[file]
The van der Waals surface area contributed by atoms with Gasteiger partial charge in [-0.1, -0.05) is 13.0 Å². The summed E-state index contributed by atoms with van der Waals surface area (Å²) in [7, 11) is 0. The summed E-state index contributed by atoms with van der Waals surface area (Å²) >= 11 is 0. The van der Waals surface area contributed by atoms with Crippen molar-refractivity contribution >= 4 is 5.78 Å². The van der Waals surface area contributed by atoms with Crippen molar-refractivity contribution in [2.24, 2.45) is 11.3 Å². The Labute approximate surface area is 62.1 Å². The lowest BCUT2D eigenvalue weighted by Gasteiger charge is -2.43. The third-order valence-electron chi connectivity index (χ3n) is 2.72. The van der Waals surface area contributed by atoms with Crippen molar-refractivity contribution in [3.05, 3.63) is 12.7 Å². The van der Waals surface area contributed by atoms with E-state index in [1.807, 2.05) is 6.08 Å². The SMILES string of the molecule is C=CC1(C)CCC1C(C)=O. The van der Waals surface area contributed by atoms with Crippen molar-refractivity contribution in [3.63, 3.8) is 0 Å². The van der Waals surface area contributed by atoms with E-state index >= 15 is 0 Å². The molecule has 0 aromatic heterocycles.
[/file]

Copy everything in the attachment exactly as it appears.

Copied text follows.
The van der Waals surface area contributed by atoms with Gasteiger partial charge in [-0.1, -0.05) is 13.0 Å². The summed E-state index contributed by atoms with van der Waals surface area (Å²) in [7, 11) is 0. The summed E-state index contributed by atoms with van der Waals surface area (Å²) >= 11 is 0. The van der Waals surface area contributed by atoms with Crippen molar-refractivity contribution >= 4 is 5.78 Å². The van der Waals surface area contributed by atoms with Crippen molar-refractivity contribution in [2.24, 2.45) is 11.3 Å². The Labute approximate surface area is 62.1 Å². The lowest BCUT2D eigenvalue weighted by Gasteiger charge is -2.43. The third-order valence-electron chi connectivity index (χ3n) is 2.72. The van der Waals surface area contributed by atoms with Crippen molar-refractivity contribution in [3.05, 3.63) is 12.7 Å². The van der Waals surface area contributed by atoms with E-state index in [1.807, 2.05) is 6.08 Å². The SMILES string of the molecule is C=CC1(C)CCC1C(C)=O. The van der Waals surface area contributed by atoms with Crippen molar-refractivity contribution in [3.63, 3.8) is 0 Å². The van der Waals surface area contributed by atoms with E-state index >= 15 is 0 Å². The molecule has 0 aromatic heterocycles.